3 Months In
I realize not everyone is going to care about what I’ve been going through as a caregiver. But with the crazy statistic that 65.7 million Americans care for a family member with a terminal illness, I thought I’d continue to share my journey with Pete with you.
It seems as though Pete’s reached the late-intermediate stage of Alzheimer’s, there is no set time table with the disease just a person-by-person pace. He easily fixates on things for long periods of time, particularly anything of extreme size or quantity. Think car dealerships, skyscrapers, etc. A big source of anxiety is the idea of something he needs running out, so several of everything are kept on hand at all times. Soap, paper towels, and the like. Date and time are both obsessions, as are fidgeting with his watch which he changes the settings on several times a day.
Pete still gets great joy out of reading the daily newspaper cover to cover (sometimes several times in the same day) and walking outside, so we take full advantage of both. I try to stick to his daily routines as much as possible because he’s easily thrown off, something as simple as the Girl Scouts coming around to sell cookies will leave him asking a million questions hours after the event.
As we’ve moved deeper into the disease more symptoms are revealing themselves. Pete’s begun to forget everyday words and will replace them in conversation with one of the completely wrong meaning. At times no words at all want to form and what comes out sounds more like a child learning to speak. Jibber jabber. His balance is beginning to fail him as well, and a few weeks ago he took a tumble while showering (luckily he was uninjured). Walking has slowed down and it takes a few tries to get up from a sitting position, both make his habit of wandering around more dangerous and me more hawk-like. But he still eats like a champ! More like a teenage boy actually, the other day he housed six slices of pizza for dinner.
A recent development is what I like to call the True/False Game, where he has a thought so set in him mind that he believes it no matter what. Like one of the indoor cats getting outside last week, even though they were both napping under a bed. Another high point of his days is Piper, I bring her with me Monday through Friday and he can’t get enough. Things about her are actually some of the only new information he remembers, so I’m grateful for any sort of joy she brings into his life. And they have such an amazing bond that it has me wondering whether she might make a good therapy dog to bring happiness to others.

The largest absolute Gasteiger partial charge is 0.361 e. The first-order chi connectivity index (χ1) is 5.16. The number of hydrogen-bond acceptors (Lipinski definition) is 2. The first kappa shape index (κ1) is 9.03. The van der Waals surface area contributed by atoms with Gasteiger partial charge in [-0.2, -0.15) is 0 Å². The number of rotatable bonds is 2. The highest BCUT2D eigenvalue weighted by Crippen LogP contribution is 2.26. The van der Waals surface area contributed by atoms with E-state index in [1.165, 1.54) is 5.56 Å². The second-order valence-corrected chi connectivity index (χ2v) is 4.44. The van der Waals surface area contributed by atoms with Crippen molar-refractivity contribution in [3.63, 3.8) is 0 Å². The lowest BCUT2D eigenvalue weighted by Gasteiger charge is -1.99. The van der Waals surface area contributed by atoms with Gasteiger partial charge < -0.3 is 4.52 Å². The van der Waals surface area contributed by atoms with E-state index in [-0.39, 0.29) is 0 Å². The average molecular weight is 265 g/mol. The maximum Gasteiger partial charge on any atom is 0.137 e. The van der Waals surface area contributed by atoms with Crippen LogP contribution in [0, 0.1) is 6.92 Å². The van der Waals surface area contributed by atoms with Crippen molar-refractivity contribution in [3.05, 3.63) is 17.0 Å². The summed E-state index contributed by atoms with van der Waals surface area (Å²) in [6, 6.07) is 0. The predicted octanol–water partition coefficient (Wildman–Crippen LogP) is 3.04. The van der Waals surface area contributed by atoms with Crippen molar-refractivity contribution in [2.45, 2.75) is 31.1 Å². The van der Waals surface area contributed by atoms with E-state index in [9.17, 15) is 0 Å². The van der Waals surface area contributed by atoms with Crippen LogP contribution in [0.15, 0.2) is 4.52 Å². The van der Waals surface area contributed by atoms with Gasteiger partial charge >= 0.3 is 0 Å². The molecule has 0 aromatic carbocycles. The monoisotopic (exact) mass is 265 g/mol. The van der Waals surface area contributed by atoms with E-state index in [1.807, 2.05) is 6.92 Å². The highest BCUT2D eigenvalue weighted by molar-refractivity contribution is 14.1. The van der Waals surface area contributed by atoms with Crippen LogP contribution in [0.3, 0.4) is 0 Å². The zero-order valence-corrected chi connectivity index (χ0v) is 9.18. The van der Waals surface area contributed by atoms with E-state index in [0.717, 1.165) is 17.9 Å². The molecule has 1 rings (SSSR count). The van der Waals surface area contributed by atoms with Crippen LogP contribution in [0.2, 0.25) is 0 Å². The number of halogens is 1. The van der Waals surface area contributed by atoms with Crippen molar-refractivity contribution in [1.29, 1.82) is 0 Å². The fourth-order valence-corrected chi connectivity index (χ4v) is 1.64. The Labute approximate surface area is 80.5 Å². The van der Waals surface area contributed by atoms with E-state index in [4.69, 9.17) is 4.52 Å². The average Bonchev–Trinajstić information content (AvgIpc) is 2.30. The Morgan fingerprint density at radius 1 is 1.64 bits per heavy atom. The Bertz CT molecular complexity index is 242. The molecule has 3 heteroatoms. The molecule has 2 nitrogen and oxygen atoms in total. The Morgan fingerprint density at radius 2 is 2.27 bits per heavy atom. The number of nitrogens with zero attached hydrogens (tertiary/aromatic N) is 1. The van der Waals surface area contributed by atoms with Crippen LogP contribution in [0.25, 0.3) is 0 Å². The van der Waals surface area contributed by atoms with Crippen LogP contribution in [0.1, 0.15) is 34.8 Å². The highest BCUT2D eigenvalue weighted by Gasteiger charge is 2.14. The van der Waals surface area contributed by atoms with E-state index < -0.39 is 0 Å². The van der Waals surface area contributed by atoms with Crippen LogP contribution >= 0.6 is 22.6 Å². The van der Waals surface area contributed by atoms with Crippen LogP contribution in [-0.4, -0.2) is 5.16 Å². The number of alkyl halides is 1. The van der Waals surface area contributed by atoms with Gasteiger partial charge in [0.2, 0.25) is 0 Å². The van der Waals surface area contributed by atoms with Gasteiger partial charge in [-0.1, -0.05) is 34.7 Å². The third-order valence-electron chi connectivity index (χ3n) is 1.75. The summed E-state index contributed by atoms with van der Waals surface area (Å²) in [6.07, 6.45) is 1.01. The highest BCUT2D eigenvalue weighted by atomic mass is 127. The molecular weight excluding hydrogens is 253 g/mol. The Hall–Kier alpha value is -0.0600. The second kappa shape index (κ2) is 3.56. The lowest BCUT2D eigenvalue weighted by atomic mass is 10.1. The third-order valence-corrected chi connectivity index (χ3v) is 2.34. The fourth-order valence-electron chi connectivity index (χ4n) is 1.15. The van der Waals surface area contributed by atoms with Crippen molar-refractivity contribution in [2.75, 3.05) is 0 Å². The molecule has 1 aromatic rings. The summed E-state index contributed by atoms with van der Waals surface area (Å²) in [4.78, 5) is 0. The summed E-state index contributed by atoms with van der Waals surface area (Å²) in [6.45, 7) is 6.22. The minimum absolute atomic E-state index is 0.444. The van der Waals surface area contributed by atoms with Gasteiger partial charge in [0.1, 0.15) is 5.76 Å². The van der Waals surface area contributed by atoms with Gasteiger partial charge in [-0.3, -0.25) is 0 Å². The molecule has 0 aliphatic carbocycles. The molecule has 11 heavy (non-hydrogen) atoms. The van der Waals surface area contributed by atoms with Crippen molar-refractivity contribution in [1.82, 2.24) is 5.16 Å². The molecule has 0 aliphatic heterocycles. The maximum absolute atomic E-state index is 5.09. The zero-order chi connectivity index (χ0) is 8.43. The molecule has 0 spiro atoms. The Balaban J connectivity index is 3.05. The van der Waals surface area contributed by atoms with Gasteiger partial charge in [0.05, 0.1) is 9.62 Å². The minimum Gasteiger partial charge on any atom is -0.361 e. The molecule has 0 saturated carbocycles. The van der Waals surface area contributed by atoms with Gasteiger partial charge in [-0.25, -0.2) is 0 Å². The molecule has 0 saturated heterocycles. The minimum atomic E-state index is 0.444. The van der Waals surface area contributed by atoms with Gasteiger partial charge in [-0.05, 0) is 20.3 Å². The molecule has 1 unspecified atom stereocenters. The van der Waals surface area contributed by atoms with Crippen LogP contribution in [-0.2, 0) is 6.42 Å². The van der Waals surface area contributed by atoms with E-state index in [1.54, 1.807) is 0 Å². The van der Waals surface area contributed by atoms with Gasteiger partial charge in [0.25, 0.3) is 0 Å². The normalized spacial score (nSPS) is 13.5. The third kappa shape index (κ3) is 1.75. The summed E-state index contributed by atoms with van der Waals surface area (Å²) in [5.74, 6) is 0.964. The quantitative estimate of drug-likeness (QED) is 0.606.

One thing I never stopped to think about when I became Pete’s daytime caregiver is what sort of effect it might have on me. As with all terminal illnesses, which Alzheimer’s ultimately is, there are good days and bad. And you take both in stride not knowing when the switch is going to flip the other way. In the past few weeks it’s been in the ‘bad’ direction more than the ‘good,’ and I feel ragged. My anxiety, which has always been on the high end of the spectrum, has skyrocketed. My will to do anything after going home has plummeted, and I don’t discount the fact that I might be slightly depressed. My solace lies in the fact that I’m most likely suffering more than Pete, simply because he doesn’t remember most things short term any longer. And I wouldn’t change that for anything.Posted In my life
JessicaApril 11, 2012 at 9:13 am
I didn’t even know you were going through this. My aunt took care of my grandparents in their decline and it was unbelievably difficult. Be sure to take care fo yourself, and know when you need help or a break.
adeleApril 11, 2012 at 9:16 am
You cannot underestimate how draining this is Kelly, so make sure you also have “you” time.
Happy Wednesday hun xoxo
AnniApril 11, 2012 at 9:17 am
Kelly, my day job is a caregiver in a nursing home. It’s kind of a unique situation, though, because my mother-in-law started the home, and it’s a very family atmosphere, down to some of the residents living in her own home. Many of our residents have dementia or Alzheimer’s, and I’ve cared for people who are so far gone they’re almost vegetative, and people who are still very functional and downright awesome. Either way, it takes a lot of emotional energy, and I really commend you for doing it. Never underestimate how tough the job can be, and don’t feel like you have to do it all. If you need a break, find a relief system and a way to take it. It also helps to have people to talk to, because there are a unique set of challenges and frustrations that come with care, and not everyone will understand that.
Rebekah MielApril 11, 2012 at 9:31 am
Hi Kelly –
I wanted to write a comment on your earlier post, but it slipped past me. We met briefly at AltSummit + have been in contact on Twitter. I have experienced a similar situation of a different sort. A few years ago, my husband, who was then 30, was diagnosed with stage 4 lymphoma. We spent almost two years in and out of the hospital + I was his full-time caretaker while trying to work 40 hours a week + keep our life together.